Musings on Versailles

Last night I managed to upload a few more pictures to flickr from our holiday in September. These were “regular” Versailles – without the kooky Koons touches.

I walked around Versailles with my mouth open. mm wasn’t as impressed. He liked the gardens though and we had a great  afternoon riding around the Grand Lake and into the Trianon. But he thought the main Chateau was a little bit “over the top”.  This made me think about my art history “training” – aesthetically don’t judge, but place in context. For me Versailles was an amazing lightening rod for France – a physical embodiment of all that was great in French arts, architecture, fashion, applied arts. It put Paris and its tradesmen and women on the map. People had to ave what was in Versialle.  But its physical disconnection from Paris meant it also bred an odd “other worldliness” about itself, which led a king to believe he was absolute, and a court that was about as far removed from real life as possible. 

What was amazing was the “reality” that the Queen created in The Hamlet and Le Petit Trianon.  The Hamlet is like an eighteenth century Disney Land.  A hyper-real farm, with bucolic dales and towers and dairys.  It was left in ruin until a recent interest in the life of Marie Antoinette and the cash came flowing in (I have heard especially from wealthy Americans). This cash has also led to the restoration of the Petit Trianon – a small chateu and other surrounding buildings, including a small, perfect theatre where she performed little plays to friends and family. It’s quite amazing to see this little world that apes reality, but is so removed it’s a strange simulation instead.

On the weekend we were listening to ABC News radio and an interview with Ron Suskind. He was recounting talking to one of Bush’s aids who was critical of Suskinds “reality-based community” based on facts and analysis, and that Bush and his government had created an Empire that people like Suskind would be left to study. Bush it appeared like to use his “gut instinct” a lot. I’ve also been watching the Howard Years on ABC and Howard used his “gut” as well (about Tampa, about Iraq and WMDs, and I cannot wait to hear what he says about the AWB and wheat deal with Iraq).  These worlds eventually crumble. If they are not based in the thrust and movement of reality they have to fall as they’re cemented on nothing but the gut.  And while your gut will get you so far, sometimes that “feeling” in your stomach is just what you’ve had for lunch.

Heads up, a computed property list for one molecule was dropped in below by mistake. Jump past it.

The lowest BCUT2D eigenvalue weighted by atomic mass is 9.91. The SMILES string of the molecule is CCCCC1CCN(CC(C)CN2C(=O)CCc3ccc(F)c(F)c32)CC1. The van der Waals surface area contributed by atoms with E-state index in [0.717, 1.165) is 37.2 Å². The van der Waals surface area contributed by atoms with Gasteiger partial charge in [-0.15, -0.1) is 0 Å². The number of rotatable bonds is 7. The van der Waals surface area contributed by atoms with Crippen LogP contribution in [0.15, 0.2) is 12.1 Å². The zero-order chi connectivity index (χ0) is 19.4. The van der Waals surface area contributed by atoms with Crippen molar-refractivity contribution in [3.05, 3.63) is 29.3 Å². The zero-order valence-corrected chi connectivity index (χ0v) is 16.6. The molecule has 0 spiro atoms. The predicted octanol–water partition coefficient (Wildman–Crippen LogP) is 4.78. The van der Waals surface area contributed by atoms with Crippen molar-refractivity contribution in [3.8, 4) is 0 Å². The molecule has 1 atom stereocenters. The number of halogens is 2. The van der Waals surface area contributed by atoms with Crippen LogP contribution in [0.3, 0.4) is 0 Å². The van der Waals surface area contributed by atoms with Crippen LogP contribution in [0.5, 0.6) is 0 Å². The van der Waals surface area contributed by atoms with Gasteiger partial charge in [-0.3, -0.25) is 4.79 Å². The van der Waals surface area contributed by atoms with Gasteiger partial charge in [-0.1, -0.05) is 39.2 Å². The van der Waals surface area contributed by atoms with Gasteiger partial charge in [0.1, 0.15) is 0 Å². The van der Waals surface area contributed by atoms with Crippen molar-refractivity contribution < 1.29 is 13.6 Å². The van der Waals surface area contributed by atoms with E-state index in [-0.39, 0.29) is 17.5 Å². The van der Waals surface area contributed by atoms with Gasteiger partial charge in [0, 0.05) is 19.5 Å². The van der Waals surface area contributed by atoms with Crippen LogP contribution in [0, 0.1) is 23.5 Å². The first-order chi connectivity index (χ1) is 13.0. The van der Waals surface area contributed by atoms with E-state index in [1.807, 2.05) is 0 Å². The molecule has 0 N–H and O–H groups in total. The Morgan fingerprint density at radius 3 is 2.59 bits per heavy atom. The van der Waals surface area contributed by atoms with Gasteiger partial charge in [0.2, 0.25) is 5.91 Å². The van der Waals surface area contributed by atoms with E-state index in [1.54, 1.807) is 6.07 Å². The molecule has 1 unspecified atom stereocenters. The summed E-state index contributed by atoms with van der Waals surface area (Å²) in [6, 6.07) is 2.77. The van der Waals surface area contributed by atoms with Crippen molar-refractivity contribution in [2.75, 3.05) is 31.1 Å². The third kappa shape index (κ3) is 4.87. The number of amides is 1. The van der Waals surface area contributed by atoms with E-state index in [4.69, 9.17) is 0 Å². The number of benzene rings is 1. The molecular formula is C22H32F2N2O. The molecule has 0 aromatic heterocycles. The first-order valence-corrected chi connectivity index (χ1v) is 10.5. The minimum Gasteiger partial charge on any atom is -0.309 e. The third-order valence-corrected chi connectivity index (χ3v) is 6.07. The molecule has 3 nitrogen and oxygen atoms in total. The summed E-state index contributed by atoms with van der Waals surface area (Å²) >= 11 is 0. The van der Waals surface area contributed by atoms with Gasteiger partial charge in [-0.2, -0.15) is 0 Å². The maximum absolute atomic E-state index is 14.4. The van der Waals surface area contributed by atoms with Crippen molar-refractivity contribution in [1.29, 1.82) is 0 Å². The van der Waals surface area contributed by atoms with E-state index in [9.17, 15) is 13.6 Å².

2 Comments

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2 responses to “Musings on Versailles

  1. Beck

    The thing about Versailles that we have to remember is that it is not Harvey Norman or Nick Scali, it is the precurser to a thousand bad tatse cheap tat furniture stores. It is a hugly influential style that remains current today. It is hard to separate the original from the horror of what followed. The style remains the quintessential “rich” style, sort of timeless, maybe why Americans identify and aspire to it. The kitsch and taundryness that it has come to represent is I guess what Jeff Koons was indicating and hence the disconcerting location of the exhibition.

  2. kelpenhagen

    thank you my aesthetic friend.
    What fascinated me (and something I’ve been wanting to talk to you about – but let’s do it here) was the interior were classic apartments – one running into another with hidden/private chambers in the core. But the new facade that was only completed at the back of the Chateau means the larger corridors surrounding the apartments are light, airy, bright, almost English in their feel – the antithesis of the ornateness of the interior. It’s like there are two palaces.

    And on Koons – is he “indicating” a tawdriness or actually reveling in it / actively participating in it? It was fascinating to see how “embraced” he is again in New York – his inflatables are so “hot” right now – and were being snapped up for big dollars by wealthy collectors when I was there. And the fact that his stuff worked so well in there – the hanging lobster, the vacuum cleaners, even that great self-portrait bust from the “made in heaven series” was like it was made for Versailles.

    And when I saw Michael and Bubbles, I thought of YOU and “the sacred heart of Jesus”!

    Also HAVE to talk to you about the hamlet… maybe we can have tea and cake on Sunday with Chrisp?

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